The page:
Resistance is Futile: Why you Shouldn’t Wait to Implement Social Media into your Marketing
Updated: Aug 16, 2022
Many businesses are afraid to step into the wonderful world of technology and marketing. That includes social media.
This is a shame, because their competitors are indeed moving into this technolosphere. Ironically, it seems that consumers or end users are more embracing of social media and technology when used in marketing than businesses are. Here are some reasons I believe businesses are afraid to adopt new technology in their marketing efforts.
1. Businesses think starting a blog or podcast is harder than it really is. Without real understanding, no decision maker ever wants to take on integration or implementation of a new technology.
2. Executives don’t have time to learn the technology. If they don’t understand it, they won’t advocate it.
3. No one knows whose role it is to implement a blog or podcast. Is it the IT manager’s job? Marketing? Secretary?
4. The benefits aren’t apparent. If it doesn’t net new sales right now, many businesses can’t see the big picture.
So how do you help your business overcome these obstacles and join the growing number of companies who are already using Marketing 2.0?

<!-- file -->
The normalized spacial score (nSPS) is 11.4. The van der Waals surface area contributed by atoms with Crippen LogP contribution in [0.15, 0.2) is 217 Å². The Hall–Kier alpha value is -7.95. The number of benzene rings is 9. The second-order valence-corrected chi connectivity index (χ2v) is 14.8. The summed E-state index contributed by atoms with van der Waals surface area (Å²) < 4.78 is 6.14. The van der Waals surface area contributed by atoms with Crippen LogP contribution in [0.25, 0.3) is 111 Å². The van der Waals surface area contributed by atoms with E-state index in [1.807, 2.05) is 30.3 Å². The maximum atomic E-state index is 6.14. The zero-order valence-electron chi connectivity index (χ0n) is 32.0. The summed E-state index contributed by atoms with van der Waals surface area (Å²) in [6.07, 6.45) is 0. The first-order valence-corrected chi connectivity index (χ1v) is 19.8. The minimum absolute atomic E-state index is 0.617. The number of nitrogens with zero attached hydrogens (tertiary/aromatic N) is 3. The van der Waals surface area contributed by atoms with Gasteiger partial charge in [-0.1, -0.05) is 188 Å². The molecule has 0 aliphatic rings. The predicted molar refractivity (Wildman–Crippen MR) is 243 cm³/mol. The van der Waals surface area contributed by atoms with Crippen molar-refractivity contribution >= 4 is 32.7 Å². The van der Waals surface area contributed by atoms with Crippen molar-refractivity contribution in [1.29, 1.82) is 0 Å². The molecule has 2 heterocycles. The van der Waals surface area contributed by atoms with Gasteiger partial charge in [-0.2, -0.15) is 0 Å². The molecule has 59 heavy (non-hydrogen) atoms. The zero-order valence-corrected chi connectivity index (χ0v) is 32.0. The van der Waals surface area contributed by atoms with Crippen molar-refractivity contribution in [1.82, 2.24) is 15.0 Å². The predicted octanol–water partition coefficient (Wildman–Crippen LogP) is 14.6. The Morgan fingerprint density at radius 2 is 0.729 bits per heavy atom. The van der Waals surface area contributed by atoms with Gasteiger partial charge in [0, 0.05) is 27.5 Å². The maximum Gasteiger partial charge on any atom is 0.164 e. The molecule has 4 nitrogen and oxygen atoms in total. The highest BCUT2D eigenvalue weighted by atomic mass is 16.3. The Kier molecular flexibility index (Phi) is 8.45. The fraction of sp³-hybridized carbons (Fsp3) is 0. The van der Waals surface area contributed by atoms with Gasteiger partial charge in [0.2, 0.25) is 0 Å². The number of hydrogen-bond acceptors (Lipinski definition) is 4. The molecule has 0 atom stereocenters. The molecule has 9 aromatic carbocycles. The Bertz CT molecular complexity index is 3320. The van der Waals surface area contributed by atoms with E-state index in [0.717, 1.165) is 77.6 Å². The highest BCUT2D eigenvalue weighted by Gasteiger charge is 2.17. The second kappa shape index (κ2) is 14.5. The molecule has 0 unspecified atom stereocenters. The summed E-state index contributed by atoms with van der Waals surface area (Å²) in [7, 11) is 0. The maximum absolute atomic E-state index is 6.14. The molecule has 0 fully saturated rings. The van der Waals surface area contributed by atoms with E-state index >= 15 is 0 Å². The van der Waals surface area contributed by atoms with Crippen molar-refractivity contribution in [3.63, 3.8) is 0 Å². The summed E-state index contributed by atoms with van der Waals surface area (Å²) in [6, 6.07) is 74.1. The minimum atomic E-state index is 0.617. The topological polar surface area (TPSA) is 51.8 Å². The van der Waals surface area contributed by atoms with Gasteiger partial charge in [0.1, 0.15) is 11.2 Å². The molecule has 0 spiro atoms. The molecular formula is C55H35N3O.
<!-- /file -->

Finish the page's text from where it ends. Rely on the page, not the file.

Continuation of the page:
Dumb it down. Pretend you’re talking to fifth graders. The simpler something is to understand, the more likely a company will adopt it. For instance, to a group of women networkers, I recently described blogs as a source of information. That’s all they needed to know initially. If they won’t be involved in the technical detail, why bog them down with it?
Show them the money. You may understand the tools, as Chris says, but business owners and execs are only interested in the results. Explain in detail the cost savings, increase in brand recognition, growth in sales, whatever it takes to pique their interest.
Prove that implementing the new tool won’t be time or cost-consuming. Blogs are cheap to start and don’t take too long to get up and running. Explain this, and compare to other marketing strategies that take longer to show reward and are more expensive to implement.